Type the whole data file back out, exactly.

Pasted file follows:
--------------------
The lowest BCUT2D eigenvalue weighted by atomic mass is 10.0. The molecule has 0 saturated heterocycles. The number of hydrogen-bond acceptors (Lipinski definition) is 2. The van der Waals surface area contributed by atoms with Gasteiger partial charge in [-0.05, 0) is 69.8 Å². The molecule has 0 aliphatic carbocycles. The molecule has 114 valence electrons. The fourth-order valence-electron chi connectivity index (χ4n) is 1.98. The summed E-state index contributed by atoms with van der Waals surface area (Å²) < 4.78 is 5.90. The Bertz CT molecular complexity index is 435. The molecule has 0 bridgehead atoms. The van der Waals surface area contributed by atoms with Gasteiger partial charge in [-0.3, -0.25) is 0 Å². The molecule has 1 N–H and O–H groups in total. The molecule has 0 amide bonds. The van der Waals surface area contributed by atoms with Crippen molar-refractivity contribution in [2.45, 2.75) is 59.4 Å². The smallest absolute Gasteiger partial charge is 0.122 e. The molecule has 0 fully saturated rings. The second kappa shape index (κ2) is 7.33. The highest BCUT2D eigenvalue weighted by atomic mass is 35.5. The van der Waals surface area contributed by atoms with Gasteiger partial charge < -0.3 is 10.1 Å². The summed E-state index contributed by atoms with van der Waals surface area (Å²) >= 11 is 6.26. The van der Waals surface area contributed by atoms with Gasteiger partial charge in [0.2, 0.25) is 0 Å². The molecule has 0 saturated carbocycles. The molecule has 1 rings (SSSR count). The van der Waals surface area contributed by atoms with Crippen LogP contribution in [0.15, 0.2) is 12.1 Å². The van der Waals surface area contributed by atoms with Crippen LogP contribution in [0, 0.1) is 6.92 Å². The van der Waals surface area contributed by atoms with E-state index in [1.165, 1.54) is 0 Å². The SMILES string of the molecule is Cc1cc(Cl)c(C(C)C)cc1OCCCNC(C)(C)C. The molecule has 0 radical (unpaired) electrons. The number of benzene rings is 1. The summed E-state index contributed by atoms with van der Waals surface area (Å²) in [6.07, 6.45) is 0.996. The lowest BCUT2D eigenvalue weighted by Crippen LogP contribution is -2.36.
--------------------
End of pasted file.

The lowest BCUT2D eigenvalue weighted by atomic mass is 10.0. The molecule has 0 saturated heterocycles. The number of hydrogen-bond acceptors (Lipinski definition) is 2. The van der Waals surface area contributed by atoms with Gasteiger partial charge in [-0.05, 0) is 69.8 Å². The molecule has 0 aliphatic carbocycles. The molecule has 114 valence electrons. The fourth-order valence-electron chi connectivity index (χ4n) is 1.98. The summed E-state index contributed by atoms with van der Waals surface area (Å²) < 4.78 is 5.90. The Bertz CT molecular complexity index is 435. The molecule has 0 bridgehead atoms. The van der Waals surface area contributed by atoms with Gasteiger partial charge in [-0.3, -0.25) is 0 Å². The molecule has 1 N–H and O–H groups in total. The molecule has 0 amide bonds. The van der Waals surface area contributed by atoms with Crippen molar-refractivity contribution in [2.45, 2.75) is 59.4 Å². The smallest absolute Gasteiger partial charge is 0.122 e. The molecule has 0 fully saturated rings. The second kappa shape index (κ2) is 7.33. The highest BCUT2D eigenvalue weighted by atomic mass is 35.5. The van der Waals surface area contributed by atoms with Gasteiger partial charge < -0.3 is 10.1 Å². The summed E-state index contributed by atoms with van der Waals surface area (Å²) >= 11 is 6.26. The van der Waals surface area contributed by atoms with Gasteiger partial charge in [0.2, 0.25) is 0 Å². The molecule has 0 saturated carbocycles. The molecule has 1 rings (SSSR count). The van der Waals surface area contributed by atoms with Crippen LogP contribution in [0.15, 0.2) is 12.1 Å². The van der Waals surface area contributed by atoms with Crippen LogP contribution in [0, 0.1) is 6.92 Å². The van der Waals surface area contributed by atoms with E-state index in [1.165, 1.54) is 0 Å². The SMILES string of the molecule is Cc1cc(Cl)c(C(C)C)cc1OCCCNC(C)(C)C. The molecule has 0 radical (unpaired) electrons. The number of benzene rings is 1. The summed E-state index contributed by atoms with van der Waals surface area (Å²) in [6.07, 6.45) is 0.996. The lowest BCUT2D eigenvalue weighted by Crippen LogP contribution is -2.36.